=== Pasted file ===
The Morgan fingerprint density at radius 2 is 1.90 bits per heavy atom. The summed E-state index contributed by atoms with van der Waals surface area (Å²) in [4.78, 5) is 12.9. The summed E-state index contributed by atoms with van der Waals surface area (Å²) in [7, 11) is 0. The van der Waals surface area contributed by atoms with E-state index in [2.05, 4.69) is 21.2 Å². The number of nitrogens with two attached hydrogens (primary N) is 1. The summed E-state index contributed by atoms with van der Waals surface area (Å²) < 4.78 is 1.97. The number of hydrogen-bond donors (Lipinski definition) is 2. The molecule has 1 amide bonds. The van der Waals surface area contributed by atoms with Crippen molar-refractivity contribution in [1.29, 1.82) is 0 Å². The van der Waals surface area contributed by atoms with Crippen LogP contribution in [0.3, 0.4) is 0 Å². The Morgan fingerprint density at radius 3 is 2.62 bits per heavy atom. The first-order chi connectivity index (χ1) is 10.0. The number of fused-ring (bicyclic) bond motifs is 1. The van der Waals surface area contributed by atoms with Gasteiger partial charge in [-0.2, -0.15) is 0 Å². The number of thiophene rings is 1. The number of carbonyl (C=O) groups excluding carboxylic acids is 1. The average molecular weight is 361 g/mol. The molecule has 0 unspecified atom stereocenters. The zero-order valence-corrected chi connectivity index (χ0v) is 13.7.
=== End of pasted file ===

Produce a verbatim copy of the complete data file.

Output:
The Morgan fingerprint density at radius 2 is 1.90 bits per heavy atom. The summed E-state index contributed by atoms with van der Waals surface area (Å²) in [4.78, 5) is 12.9. The summed E-state index contributed by atoms with van der Waals surface area (Å²) in [7, 11) is 0. The van der Waals surface area contributed by atoms with E-state index in [2.05, 4.69) is 21.2 Å². The number of nitrogens with two attached hydrogens (primary N) is 1. The summed E-state index contributed by atoms with van der Waals surface area (Å²) < 4.78 is 1.97. The number of hydrogen-bond donors (Lipinski definition) is 2. The molecule has 1 amide bonds. The van der Waals surface area contributed by atoms with Crippen molar-refractivity contribution in [1.29, 1.82) is 0 Å². The van der Waals surface area contributed by atoms with Crippen LogP contribution in [0.3, 0.4) is 0 Å². The Morgan fingerprint density at radius 3 is 2.62 bits per heavy atom. The first-order chi connectivity index (χ1) is 10.0. The number of fused-ring (bicyclic) bond motifs is 1. The van der Waals surface area contributed by atoms with Gasteiger partial charge in [-0.2, -0.15) is 0 Å². The number of thiophene rings is 1. The number of carbonyl (C=O) groups excluding carboxylic acids is 1. The average molecular weight is 361 g/mol. The molecule has 0 unspecified atom stereocenters. The zero-order valence-corrected chi connectivity index (χ0v) is 13.7.